It Really is All About the Money
I’ve spent the last four years working for state government. A state gig is widely coveted here in West Virginia. It is stable, as most positions enjoy civil service protections which make it nearly impossible to be fired. There are good hours, lots of state holidays, decent insurance and retirement benefits, and, for an impoverished state, good wages for those who lack higher education or trade skills. And yet, many state agencies struggle with high turnover and dissatisfied employees. As one who has now happily returned to the private sector, I have theories, at least in relation to my state.
Contrary to popular belief, state workers do not get raises each year. While the legislature has doled out a raise for the last two years, last year’s was the first one in several years. And while the modest cost of living raise was welcome, the bigger issue is that there are no merit raises. Exceptional work and dedication is not rewarded with more pay. There used to be financial incentives based on performance reviews, but an executive order by the governor nearly a decade ago issued during a budget crisis placed a moratorium on merit-based pay increases. While the order was eventually lifted, many state agencies- including the enormous division I worked for- adopted the policy and never let it go. When filling a position, managers make it clear to their candidate of choice: Be certain you can accept the salary offered, because you are likely stuck with it.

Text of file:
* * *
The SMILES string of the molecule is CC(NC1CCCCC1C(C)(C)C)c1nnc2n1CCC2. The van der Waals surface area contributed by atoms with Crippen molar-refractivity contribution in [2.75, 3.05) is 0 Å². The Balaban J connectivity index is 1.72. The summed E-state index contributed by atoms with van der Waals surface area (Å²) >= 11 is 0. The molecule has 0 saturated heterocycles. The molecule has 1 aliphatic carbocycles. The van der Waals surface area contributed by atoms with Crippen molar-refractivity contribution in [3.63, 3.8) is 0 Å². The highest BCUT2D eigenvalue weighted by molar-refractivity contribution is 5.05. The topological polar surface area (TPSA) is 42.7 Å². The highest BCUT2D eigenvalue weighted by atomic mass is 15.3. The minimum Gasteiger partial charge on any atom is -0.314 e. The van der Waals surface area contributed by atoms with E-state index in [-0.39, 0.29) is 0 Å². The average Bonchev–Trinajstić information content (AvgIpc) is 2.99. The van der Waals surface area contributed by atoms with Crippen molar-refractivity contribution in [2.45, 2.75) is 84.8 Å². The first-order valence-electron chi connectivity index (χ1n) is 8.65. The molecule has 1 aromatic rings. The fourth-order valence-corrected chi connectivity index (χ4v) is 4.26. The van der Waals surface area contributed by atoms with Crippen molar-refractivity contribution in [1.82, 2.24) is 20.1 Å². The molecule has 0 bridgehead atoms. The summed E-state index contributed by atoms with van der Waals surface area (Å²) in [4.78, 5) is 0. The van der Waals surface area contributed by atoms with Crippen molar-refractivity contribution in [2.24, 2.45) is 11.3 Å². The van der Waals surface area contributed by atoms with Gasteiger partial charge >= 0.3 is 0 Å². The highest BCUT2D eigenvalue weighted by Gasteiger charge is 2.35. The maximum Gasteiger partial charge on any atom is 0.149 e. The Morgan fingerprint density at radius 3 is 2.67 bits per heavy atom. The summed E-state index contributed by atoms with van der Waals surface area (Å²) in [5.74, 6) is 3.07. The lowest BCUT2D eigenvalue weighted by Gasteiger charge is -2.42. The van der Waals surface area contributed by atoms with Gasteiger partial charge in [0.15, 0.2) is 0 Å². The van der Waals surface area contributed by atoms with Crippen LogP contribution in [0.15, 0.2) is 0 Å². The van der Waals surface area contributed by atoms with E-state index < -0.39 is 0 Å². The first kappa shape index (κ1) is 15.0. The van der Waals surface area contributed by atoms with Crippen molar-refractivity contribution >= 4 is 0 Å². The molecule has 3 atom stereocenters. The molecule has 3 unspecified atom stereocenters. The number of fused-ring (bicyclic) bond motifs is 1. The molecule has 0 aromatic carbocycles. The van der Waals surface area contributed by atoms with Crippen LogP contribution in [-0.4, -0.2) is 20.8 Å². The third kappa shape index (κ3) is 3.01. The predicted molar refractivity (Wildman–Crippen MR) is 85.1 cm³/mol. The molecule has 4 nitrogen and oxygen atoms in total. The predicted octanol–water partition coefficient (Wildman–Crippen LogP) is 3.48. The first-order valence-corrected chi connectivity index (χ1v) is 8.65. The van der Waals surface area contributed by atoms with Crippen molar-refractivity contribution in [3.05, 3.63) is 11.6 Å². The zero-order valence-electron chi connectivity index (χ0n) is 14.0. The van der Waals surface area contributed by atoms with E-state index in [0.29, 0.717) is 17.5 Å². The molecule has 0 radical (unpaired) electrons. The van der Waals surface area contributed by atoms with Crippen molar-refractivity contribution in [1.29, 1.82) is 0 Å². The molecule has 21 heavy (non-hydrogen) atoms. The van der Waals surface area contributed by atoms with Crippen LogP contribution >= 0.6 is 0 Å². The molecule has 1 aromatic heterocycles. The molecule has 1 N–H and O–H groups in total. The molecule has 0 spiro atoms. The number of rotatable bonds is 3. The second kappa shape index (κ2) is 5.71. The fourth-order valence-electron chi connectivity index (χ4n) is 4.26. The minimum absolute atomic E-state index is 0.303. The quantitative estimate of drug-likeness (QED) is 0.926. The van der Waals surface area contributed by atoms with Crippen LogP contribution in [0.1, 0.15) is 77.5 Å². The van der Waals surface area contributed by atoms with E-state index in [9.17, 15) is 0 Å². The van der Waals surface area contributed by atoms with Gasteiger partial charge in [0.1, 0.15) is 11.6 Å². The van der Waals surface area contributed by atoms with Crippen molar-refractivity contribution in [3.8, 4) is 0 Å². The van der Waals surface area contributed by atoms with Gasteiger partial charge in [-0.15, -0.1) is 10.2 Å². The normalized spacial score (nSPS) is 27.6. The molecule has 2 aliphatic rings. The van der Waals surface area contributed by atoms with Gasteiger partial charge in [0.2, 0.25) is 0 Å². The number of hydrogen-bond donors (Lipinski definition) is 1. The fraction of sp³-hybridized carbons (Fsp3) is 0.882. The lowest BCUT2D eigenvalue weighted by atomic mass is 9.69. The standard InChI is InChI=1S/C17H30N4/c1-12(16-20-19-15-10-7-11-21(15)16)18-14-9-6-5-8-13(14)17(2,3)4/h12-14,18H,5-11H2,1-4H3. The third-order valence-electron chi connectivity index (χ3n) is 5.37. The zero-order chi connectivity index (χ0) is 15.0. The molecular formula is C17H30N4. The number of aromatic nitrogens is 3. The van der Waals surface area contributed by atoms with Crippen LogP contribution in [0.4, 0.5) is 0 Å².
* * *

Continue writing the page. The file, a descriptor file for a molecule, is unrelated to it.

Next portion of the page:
In the myriad HR trainings to which managers and supervisors are subjected, time and time again the topic is how to reward employees and keep them happy when raises are not an option. Pizza parties! Blue jean Fridays! Certificates of Recognition! And assorted other token gestures intended to boost morale, and inspire loyalty and hard work. And for some people who are fairly happy with their financial situation and enjoy the cushy benefits of a state job, it is enough. But for many others who have growing families and growing expenses, the lack of growth potential in their jobs leads to high rates of attrition.
About the only way to increase your salary and stay in state government in West Virginia is to change jobs. But there’s a catch there, as well: job changes within the same classification are ineligible for pay increases. For example, if you are a secretary at the DMV and you take a job as a secretary at the child welfare department, you do not get an increase in pay. Even if the person who had the job before you made more. There are multiple levels of certain positions- i.e., secretary 1, 2 or 3. But these positions are agency specific. They are classified by the Division of Personnel’s determination of an agency’s needs, not the qualifications of the employee. A secretary 1 position will not become a secretary 2 position just because that secretary now has the five years of experience required of a secretary 2; that particular job is a secretary 1 job no matter who fills it.